That brings us to the very end. After her initial freakout upon hearing the news that they are going to be moving, Emmalin tells Claudia Joy that she has calmed down and accepted things. After talking it through with Logan, Emmalin has decided that they can simply become penpals, like they were before, to maintain their relationship and see where it takes them. "Logan's a soldier, and this is what life's like in the Army," Emmalin says.

Moving day. Everything is packed up, and the Holdens are ready to depart. Claudia Joy had had a lot of trouble packing things up in the house, having to come to grips once again with Amanda's death by packing all of her things into cardboard boxes. But in the end, it's not Amanda who may end up keeping the Holden family in town after all. Emmalin is gone, vanished. Her talk of how she and Logan would be able to accept being apart was indeed just talk. Emmalin and Logan are officially AWOL, driving off together as the episode and the season conclude.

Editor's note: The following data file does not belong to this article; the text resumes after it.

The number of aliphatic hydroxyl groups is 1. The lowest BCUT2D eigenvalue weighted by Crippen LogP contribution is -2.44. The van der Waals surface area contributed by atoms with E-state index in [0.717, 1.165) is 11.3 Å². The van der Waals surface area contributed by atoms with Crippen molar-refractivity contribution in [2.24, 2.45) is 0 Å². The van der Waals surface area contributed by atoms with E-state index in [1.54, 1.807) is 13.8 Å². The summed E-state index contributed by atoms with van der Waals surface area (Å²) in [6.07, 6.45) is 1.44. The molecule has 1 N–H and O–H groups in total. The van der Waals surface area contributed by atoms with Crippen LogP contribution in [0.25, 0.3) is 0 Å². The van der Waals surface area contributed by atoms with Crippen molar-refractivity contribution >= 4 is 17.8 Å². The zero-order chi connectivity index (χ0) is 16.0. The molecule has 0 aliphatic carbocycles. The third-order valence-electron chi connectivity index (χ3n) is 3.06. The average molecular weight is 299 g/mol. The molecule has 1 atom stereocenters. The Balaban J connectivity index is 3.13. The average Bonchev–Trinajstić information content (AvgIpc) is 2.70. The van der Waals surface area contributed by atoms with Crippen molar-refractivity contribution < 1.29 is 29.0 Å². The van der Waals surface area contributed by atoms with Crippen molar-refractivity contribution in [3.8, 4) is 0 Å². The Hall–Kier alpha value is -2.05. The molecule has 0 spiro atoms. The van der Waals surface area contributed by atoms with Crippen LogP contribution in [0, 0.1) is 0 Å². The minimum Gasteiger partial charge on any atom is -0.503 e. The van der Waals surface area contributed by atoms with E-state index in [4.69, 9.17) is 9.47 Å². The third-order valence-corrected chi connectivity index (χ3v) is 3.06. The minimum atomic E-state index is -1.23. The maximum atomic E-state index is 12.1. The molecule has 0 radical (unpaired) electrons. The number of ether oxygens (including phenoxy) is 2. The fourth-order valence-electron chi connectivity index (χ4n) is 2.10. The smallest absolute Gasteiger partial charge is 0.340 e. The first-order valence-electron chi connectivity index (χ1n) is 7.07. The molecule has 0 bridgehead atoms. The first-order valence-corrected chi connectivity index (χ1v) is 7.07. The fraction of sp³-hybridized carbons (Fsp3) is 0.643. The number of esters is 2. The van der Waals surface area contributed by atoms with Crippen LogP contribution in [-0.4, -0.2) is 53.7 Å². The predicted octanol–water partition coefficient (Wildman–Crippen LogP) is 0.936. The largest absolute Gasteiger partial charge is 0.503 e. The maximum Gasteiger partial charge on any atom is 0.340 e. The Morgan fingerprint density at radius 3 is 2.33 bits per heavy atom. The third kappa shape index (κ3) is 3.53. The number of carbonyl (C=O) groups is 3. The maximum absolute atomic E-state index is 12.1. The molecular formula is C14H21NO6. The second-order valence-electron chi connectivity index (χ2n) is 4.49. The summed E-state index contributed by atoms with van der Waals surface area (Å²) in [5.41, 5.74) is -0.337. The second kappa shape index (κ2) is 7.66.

Brigid BrannaghOK, so what now? I'll just do a little bit of speculation, and leave the heavy-duty speculating to you all below. Understandably, nobody really seems to believe that Michael and Claudia Joy will actually be leaving the show, so Emmalin's getaway certainly represents the possible way out of that. In fact, nobody really seems to be leaving the show. Denise's story with Frank is not remotely concluded. Joan may be heading to Iraq, but Roland's not going anywhere. Pamela and Roxy both face major changes to their employment options, but they're certainly sticking around. If Pamela doesn't get her radio show back, it might be a blessing in disguise for the character. The radio show was a good way for Army Wives to tackle the topics of Army life, but Pamela needed something else to do, since she really got the short end of the stick with plotlines this season. So giving her something fresh to do is certainly understandable, whatever that may be.